Crispy tofu

Having said that, Imamo is not a cheap-eats place. Dinner for two, including a glass of wine each and service came to £99. Special occasions only, I think.

The best item on the menu, was also the best value for money. The kai lan in black bean sauce was a plateful of steamed leafy vegetable. The black bean sauce add an umami sweetness to the iron-bitterness of the green leaf.

Tai lan with black bean sauce

That as a side dish with a main, rice and miso soup as a starter and you might get out of the restaurant without your bank manager complaining.

I enjoyed the meal. The gadgetry was amusing and it worked. The staff were helpful and prompt. The food was of excellent quality, but with a price to match. I’ll go back, but not until after next payday!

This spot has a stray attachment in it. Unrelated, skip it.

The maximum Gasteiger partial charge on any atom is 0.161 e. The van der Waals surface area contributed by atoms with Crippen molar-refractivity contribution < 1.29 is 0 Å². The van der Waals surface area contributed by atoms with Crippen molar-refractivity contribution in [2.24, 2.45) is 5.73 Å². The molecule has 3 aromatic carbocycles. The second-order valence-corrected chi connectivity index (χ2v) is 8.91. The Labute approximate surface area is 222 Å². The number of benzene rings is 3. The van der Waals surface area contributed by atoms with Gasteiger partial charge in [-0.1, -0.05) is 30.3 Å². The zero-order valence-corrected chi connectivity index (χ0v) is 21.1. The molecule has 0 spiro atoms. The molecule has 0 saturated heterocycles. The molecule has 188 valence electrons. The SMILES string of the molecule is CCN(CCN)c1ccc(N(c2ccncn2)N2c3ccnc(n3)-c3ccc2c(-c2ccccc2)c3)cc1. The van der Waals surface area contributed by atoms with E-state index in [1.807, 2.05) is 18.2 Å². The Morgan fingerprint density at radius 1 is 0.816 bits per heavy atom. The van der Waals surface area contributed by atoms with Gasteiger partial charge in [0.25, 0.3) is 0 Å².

Recipe: Fennel Top Gazpacho

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I’m having another try at a weekly veg box delivery. This week’s surprise was a bulb of fennel that was all top!

Fennel & tops

I couldn’t waste that much veg, so I looked around for recipes to use it.

A quick trawl of my recipe books turned up trumps with St Delia’s Summer Collection. She includes a recipe for fennel gazpacho, but that involves cooking the ingredients and I didn’t want to cook something only to chill it down (and besides, I was hungry!) The basic recipe I found for gazpacho was on Nigella’s website, but doesn’t include fennel, she also includes tinned tomatoes, but I went for some sundried tomato paste to boost the flavour.

Using the green fennel does make the soup come out with a bit of a sludgy look, but it adds a subtle hint of aniseed to the fresh, garlicky summeriness of gazpacho. And just think of how many of your ‘five a day’ a bowl of this provides!